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DND
02-10-2013, 04:44 PM
I know this has been debated on here a lot but what are the "best" spark plugs available if money is no object?
Chipped AWM, updated coilpacks. Probably going to forget all about the spark plugs for a long time again after changing them...

Corrado_Guy
02-10-2013, 04:47 PM
One of the better plus would be NGK BKR7E for this set-up but one of the reasons they are good is because they are copper core which means they don't last long and need to be changed every oil change. The other threads are no worse than what you are asking so they are worth reading because they are talking about the best plugs as well.

Avant Nate
02-10-2013, 05:05 PM
I used to use the BKR7E's but changed out for Bosch F5DP0R since I was tired of changing them every oil change. Been solid since, no misfires, but I only run 20ish psi. Alot of BT guys running high psi run them though.

bw86
02-10-2013, 05:05 PM
Ive heard good things about F5dp0r sidefire plugs. I would have tried them, I just didn't feel like paying ~$10 a plug.

Sent from my SGH-I747 using Tapatalk 2

98A4TurboAWD
02-10-2013, 05:08 PM
I talked to a guy at ECS and he recommended these plugs to me.
http://www.ecstuning.com/Audi-B5_A4-Quattro-1.8T/Engine/Ignition/Spark_Plugs/ES593/

Not sure how true it is, but he said that they last a big longer than the NGK's. Like, twice as long. In his experience he said the NGK's would last 10k, whereas these last twice as long.

Seerlah
02-10-2013, 05:13 PM
Autozone f*cked up on my order of Bosch FR5DTC plugs when I ordered 4. They had to order them out, and the person ended up giving me the whole box of 10 plugs for $20 (he was supposed to just give me 4 from that box). Was supposed to be $20 for 4 plugs. haha

winston@podi.ca
02-10-2013, 05:17 PM
Autozone f*cked up on my order of Bosch FR5DTC plugs when I ordered 4. They had to order them out, and the person ended up giving me the whole box of 10 plugs for $20 (he was supposed to just give me 4 from that box). Was supposed to be $20 for 4 plugs. haha

I love it when that happens!

Corrado_Guy
02-10-2013, 06:14 PM
There are so many factors when looking at plugs but the Bosch plugs listed above is only one heat range above stock so it would not work with a BT setup or a really tuned stock config. The first heat range up from stock is more for cars with some upgrades such as a sightly bigger turbo, chip, intake, and exhaust as well as entry level BT cars. The next step which is two steps colder than stock is used for BT cars and above.

There are a number of things to keep in mind and one of them is longer life plugs, just because a plug last a long time it doesn't mean it is good for all uses. Long life plugs are simply a product used for long life and good performance under normal conditions. There are always exceptions to the rule and it all depends on how the plug is made but most long life plugs do not perform as well as a standard copper core plugs. Copper core plugs are good because copper is a really good heat sink and helps absorb heat really well and dissipate it. Most platinum and iridium plugs have very thin cores with little material in them so they do not conduct electricity as well and even worse is they do not dissipate heat as well. The plug is used to fire the A/F mixture and it is also used to take some of that heat and allow it to absorb into the head where the coolant can take care of it. Also. as that plug gets hotter it also start to pre-ignite the fuel because of hot spots and this is no good either. Another bad thing about the cheaper platinum/iridium plugs is when they heat the grounding strap will also start to straighten out which increases the gap and which can hurt your burn.

Copper plugs run cooler because copper dissipates better and also conducts electricity better so less heat from this as well. The downside to copper core plugs is that they wear fast and the electrode gets eaten away and then they start to foul. If you want the best performance then you can always use these and see how fast your car eats the plugs because it changes from car to car. You also want to read the plug and see if it is fouling, you want to see where your burn is on the ground strap, and see how much heat you are putting through the plug. There are a lot of sites which describe how to read plug so it is worth doing some research here. When you change plugs you are best off to do some logging for misfires under a few runs to see how the plugs are doing and then pull them and find how high up they are running on the ground straps which helps indicate if the burn is lean or rich.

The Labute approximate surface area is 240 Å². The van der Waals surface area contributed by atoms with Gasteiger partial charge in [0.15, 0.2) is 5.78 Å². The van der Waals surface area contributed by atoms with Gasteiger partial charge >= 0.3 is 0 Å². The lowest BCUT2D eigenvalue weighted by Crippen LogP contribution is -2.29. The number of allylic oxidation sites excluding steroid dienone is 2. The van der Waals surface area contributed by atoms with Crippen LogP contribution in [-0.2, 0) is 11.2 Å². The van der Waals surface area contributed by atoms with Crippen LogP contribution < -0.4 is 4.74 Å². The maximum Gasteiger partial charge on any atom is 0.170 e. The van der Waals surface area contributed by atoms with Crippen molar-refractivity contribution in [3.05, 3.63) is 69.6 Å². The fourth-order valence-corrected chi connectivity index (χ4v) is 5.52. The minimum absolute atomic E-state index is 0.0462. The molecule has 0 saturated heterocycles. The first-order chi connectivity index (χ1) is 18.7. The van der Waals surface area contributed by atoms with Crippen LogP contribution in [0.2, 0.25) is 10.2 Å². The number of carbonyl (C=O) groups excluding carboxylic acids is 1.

I am no pro but I have read what a lot of tuners are doing which is why I went for the BKR7E plugs which work well. I am running a Stage 3 Uni 440cc tune with a GT28RS and these plugs seem to work well with this set-up so I have never tried changing the plugs to something else. I will be upgrading the car from ME7.1 to ME 7.5 with 630cc injectors and Maestro and I will try two steps colder from factory at this time and see how they work.

In short do some research about spark plugs in general to understand how they work and then look at what other people are doing on the 1.8T to see what you want. I would keep away from cheap plugs because if you are tuned these are not going to work as well and if you use platinums or whatever make sure they have been tested on the 1.8T with proven results. Otherwise I can't really give you any first hand experience on other plugs because my set-up has only seen NGK BKR7E plugs. I change my oil around 4,000 kms and do the plugs at the same time and it takes more time for the oil to completely drain than it does to change the plugs. I have FSI coils with the press in adapters so it is no effort to change plugs on my car.

Seerlah
02-10-2013, 06:20 PM
When I was doing searching it seemed these plugs (Bosch FR5DTC) were about perfect for my setup (GT2871R). Am I wrong? When I researched it they were OEM plugs for some type of Porsche.

bw86
02-10-2013, 06:22 PM
There are so many factors when looking at plugs but the Bosch plugs listed above is only one heat range above stock so it would not work with a BT setup or a really tuned stock config.

Both Bosch plugs listed above work fine for bt setups. (Fr5dtc, which I'm currently using and f5dp0r)

Also. A 5 for Bosch is basically a 7 for NGK. So the plugs listed above aren't 1 heat range above stock. They're the opposite.

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M-Hood